It was a delight to read Kevin Cullen’s appreciation of the late Nobel laureate Seamus Heaney (“A life of engagement and wondrous words,” Page A1, Aug. 31). There are so many in Boston who, like Cullen, have wonderful memories of this great poet and even greater man.
I taught English literature at Boston Latin School for more than three decades. I always taught Heaney’s poetry because so many of my students were of Irish descent and because he was indeed worthy of exegesis. I used the poem “Digging” not only to illustrate Heaney’s gifts, but as a paradigm for literary analysis, which, as I explained to my students, demanded the kind of work a farmer puts into his land.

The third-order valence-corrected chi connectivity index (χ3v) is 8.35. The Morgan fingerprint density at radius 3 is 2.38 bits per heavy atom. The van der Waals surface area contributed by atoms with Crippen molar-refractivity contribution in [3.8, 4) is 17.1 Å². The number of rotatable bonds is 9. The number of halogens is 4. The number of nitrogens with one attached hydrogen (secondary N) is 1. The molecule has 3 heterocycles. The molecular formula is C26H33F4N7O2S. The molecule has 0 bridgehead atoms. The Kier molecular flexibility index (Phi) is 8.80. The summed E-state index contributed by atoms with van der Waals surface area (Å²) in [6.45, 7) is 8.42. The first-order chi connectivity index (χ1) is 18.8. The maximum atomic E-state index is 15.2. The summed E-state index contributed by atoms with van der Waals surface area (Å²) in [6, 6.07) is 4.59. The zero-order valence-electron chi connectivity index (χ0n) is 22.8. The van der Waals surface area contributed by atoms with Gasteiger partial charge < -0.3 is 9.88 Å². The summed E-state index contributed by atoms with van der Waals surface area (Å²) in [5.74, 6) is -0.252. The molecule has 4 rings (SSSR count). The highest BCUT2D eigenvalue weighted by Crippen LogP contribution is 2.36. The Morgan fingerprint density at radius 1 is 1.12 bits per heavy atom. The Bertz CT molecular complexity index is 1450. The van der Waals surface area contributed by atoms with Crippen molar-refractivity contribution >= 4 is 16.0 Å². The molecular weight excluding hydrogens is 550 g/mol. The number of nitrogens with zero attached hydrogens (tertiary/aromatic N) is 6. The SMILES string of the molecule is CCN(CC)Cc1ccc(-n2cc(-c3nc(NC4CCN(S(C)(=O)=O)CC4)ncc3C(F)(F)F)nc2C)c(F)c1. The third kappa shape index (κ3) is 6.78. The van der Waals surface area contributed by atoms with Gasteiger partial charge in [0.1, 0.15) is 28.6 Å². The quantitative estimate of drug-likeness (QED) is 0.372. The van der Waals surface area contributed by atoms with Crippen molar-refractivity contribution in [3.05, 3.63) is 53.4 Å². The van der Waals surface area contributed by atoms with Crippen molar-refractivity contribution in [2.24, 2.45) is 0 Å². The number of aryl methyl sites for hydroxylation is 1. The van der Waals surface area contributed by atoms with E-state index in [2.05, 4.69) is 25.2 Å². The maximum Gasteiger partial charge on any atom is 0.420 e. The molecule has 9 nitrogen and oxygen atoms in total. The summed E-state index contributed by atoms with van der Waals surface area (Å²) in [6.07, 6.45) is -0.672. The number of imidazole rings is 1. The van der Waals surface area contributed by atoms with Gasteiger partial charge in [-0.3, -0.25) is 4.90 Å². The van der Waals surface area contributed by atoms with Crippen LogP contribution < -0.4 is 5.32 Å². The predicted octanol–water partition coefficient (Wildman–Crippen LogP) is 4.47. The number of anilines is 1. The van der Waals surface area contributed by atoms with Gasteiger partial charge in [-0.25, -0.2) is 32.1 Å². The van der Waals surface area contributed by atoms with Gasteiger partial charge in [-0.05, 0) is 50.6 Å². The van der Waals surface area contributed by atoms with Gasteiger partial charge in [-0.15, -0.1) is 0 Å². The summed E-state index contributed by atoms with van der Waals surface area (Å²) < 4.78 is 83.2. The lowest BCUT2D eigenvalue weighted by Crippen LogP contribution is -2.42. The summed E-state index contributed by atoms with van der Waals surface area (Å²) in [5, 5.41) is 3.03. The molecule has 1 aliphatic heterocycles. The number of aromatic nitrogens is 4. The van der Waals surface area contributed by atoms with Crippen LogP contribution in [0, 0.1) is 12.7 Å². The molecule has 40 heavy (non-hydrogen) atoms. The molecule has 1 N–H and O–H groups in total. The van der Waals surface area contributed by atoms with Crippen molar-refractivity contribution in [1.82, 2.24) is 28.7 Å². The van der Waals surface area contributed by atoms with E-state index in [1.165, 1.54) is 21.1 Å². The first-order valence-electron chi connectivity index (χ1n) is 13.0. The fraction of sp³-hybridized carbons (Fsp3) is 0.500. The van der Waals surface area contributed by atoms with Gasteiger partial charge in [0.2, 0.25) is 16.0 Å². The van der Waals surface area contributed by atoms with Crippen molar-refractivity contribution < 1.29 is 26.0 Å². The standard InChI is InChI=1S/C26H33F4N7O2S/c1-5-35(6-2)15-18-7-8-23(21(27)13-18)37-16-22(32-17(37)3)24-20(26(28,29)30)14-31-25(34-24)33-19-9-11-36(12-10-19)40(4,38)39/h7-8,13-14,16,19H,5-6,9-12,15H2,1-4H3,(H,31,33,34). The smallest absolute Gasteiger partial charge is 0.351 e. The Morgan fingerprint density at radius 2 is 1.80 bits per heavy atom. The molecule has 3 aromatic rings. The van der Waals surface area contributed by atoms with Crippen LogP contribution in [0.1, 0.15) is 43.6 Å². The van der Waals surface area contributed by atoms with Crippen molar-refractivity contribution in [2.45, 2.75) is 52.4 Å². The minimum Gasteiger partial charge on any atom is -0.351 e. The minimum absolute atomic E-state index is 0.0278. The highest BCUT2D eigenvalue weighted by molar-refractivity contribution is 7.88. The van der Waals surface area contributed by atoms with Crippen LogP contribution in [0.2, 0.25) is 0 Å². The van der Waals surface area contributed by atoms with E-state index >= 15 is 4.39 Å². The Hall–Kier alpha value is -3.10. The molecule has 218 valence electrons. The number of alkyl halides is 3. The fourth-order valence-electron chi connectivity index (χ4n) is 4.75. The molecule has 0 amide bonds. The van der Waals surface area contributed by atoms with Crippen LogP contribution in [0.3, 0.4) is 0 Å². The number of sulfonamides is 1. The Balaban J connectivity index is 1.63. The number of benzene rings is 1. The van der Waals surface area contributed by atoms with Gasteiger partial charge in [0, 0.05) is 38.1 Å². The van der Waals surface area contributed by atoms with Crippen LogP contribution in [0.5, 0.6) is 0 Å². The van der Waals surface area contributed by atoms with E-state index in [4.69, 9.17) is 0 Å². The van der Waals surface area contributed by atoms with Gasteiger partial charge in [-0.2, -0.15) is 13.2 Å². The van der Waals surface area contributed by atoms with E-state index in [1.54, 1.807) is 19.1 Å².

Seniors at Boston Latin must write a thesis paper in order to graduate. One of my students was at a loss as to which poet to choose. I told her that, since she was Irish, she might find something in Heaney that would intrigue her. When I suggested that Heaney, who was teaching at Harvard, might be willing, if she contacted him, to meet with her and discuss his poetry, she became interested.
I had met Heaney a few times, and knew that if a student called him, he would not brush the student away. He graciously offered to take my young senior out to lunch in Harvard Square. She was in seventh heaven.
I have lost contact with her. However, I am sure that when Heaney’s death was announced, she remembered her once-in-a-lifetime lunch with one the world’s greatest poets.